AMD Navi 23 coming in April -- and firm says nope to hash rate limiter

Posted on Friday, Mar 19 2021 @ 09:19 CET by Thomas De Maesschalck
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AMD just rolled out the Radeon RX 6700 XT and it looks like we may get another new model in April. Citing known Twitter leaker KittyYYuko, VideoCardz reports we may soon see the arrival of "Dimgrey Cavefish" GPUs. This is the codename for Navi23, a mainstream GPU internded for Full HD gaming.

Navi23 is expected to feature up to 32 compute units (CUs), up to 2048 streaming processors, a 128-bit memory bus, and up to 8GB GDDR6 memory.

The chip will be used for either the Radeon RX 6600 or RX 6500 series. VideoCardz expects it will be the latter because earlier leaks pointed to a 192-bit memory bus for the Radeon RX 6600 XT.

According to KittyYYuko, the video card has a target price of 2,499 yuan. This translates to around US$384.

AMD says nope to crypto hash rate limiter

Ever since NVIDIA introduced its anti-cryptocurrency mining protection on the GeForce RTX 3060, people wondered whether AMD would do the same. NVIDIA's goal here was to get more GeForce cards in the hands of gamers, by making new models less attractive to miners. It's a move that was generally received positively among gamers, although there was some criticism that NVIDIA shouldn't decide what a user does with his or her card.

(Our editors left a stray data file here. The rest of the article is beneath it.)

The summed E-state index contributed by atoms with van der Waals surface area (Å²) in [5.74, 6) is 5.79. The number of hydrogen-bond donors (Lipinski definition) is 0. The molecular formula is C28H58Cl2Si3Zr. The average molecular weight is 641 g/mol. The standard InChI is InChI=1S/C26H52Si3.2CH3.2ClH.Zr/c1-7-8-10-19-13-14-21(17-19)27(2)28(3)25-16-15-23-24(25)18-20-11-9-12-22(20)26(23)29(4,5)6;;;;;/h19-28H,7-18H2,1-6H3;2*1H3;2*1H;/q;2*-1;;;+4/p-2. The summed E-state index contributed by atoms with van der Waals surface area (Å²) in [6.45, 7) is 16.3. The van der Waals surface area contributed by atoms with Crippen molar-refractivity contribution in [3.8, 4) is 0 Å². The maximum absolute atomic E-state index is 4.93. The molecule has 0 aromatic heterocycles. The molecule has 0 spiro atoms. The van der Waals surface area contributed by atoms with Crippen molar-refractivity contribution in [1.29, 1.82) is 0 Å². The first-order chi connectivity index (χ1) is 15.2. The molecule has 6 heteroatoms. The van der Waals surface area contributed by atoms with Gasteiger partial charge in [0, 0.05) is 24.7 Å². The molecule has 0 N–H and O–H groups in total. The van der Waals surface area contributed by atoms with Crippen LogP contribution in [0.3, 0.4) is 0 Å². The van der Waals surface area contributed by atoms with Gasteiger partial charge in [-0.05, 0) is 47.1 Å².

AMD follows the latter line of thinking. At a digital press event, AMD product manager Nish Neelalojanan said the firm has no intention to limit cryptocurrency mining on its Radeon RX video cards. Neelalojanan explained AMD will not be blocking specific workloads, but he pointed out that from an architectural point of view, RDNA2 is less attractive to mining because it's more tuned to gaming:
"That said, there are a couple of things. First of all, RDNA was designed from the ground up for gaming and RDNA 2 doubles up on this. And what I mean by this is, Infinity Cache and a smaller bus width were carefully chosen to hit a very specific gaming hit rate. However, mining specifically enjoys, or scales with, higher bandwidth and bus width so there are going to be limitations from an architectural level for mining itself." -- Neelalojanan
NVIDIA's mining limiter took a big hit last week as the firm accidentally released a developer driver with code that circumvents the protection. PC Gamer believes that even if AMD wanted to implement a hash rate limiter, it would be hard for the company because the firm's Linux drivers are all open-source. NVIDIA's drivers are all closed source.


About the Author

Thomas De Maesschalck

Thomas has been messing with computer since early childhood and firmly believes the Internet is the best thing since sliced bread. Enjoys playing with new tech, is fascinated by science, and passionate about financial markets. When not behind a computer, he can be found with running shoes on or lifting heavy weights in the weight room.



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